To analyze and compare HIV-1 env sequences from the eye to those from the blood of individuals with uveitis attributed to HIV with the goal of gaining insight into the pathogenesis of HIV-associated eye disease.Design:
A prospective case series of five HIV-infected antiretroviral-naive individuals with uveitis negative for other pathogens.Methods:
RNA from blood plasma and ocular aqueous humor was reverse transcribed using random hexamers. HIV env C2-V5 (HXB2: 6990–7668) sequences were generated by single-genome amplification using nested polymerase chain reaction followed by bidirectional Sanger sequencing. Sequence analyses by Geneious, Geno2Pheno, N-GLYCOSITE, DIVEIN, and HyPhy evaluated relationships between HIV in plasma and aqueous humor.Results:
A median of 20 (range: 13–22) plasma and 15 (range: 9–18) aqueous humor sequences were generated from each individual. The frequencies of sequences with predicted-N-linked-glycosylation sites and C-X-C chemokine receptor type 4 were comparable in aqueous humor and plasma of all five patients. Aqueous humor sequences had lower median genetic diversity compared with plasma across all patients, but similar divergence, in four of five patients. Aqueous humor HIV sequences were compartmentalized from plasma across subjects by Critchlow correlation coefficient, Slatkin and Maddison, nearest-neighbor statistic, and Fixation index.Conclusion:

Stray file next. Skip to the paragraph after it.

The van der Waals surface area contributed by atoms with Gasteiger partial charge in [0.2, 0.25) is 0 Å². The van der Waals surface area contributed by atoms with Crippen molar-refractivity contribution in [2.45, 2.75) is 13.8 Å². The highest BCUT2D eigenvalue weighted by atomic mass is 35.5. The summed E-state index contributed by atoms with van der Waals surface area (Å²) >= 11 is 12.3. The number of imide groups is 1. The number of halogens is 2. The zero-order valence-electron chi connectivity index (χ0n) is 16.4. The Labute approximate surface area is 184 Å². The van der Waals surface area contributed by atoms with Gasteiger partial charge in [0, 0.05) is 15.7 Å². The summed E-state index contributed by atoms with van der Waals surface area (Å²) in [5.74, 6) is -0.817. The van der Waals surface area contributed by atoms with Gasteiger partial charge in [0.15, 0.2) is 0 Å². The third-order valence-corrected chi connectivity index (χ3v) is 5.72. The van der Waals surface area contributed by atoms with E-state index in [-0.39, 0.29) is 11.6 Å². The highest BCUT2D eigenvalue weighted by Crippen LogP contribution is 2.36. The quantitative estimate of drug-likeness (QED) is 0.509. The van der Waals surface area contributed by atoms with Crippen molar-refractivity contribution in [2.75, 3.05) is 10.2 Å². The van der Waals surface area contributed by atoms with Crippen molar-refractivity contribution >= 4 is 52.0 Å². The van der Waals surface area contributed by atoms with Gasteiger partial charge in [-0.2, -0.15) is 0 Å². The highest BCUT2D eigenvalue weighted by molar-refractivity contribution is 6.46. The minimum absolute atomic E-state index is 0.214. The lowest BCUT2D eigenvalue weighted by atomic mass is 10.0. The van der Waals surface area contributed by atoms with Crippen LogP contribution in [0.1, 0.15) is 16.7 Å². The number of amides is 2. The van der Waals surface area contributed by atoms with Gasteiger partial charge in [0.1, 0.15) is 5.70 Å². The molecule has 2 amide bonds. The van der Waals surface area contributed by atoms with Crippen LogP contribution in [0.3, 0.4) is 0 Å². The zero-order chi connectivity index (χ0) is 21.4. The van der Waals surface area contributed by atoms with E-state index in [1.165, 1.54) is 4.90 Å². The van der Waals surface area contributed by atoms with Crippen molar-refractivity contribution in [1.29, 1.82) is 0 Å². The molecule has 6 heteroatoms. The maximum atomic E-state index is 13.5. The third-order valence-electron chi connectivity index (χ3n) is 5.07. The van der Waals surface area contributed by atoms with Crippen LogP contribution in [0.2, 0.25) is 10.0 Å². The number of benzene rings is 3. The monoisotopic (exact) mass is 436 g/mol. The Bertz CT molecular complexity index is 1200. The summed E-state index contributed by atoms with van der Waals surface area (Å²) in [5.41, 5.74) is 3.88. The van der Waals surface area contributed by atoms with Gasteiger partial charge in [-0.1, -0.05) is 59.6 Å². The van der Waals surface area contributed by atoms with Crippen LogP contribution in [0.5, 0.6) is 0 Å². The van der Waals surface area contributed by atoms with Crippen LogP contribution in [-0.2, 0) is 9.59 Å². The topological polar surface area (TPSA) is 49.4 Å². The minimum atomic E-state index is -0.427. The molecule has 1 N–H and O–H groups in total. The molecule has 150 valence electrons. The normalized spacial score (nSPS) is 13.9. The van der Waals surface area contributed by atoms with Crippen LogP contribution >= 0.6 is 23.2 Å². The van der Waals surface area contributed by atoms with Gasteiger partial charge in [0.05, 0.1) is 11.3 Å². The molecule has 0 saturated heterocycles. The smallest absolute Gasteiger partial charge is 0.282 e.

Among antiretroviral-naive individuals with uveitis attributed to HIV, the universal compartmentalization and decreased diversity of eye compared with blood sequences suggests time-limited passage of a small subset of variants from each patient's viral population into the eye tissues, followed by limited immune selection despite the inflammatory uveitis.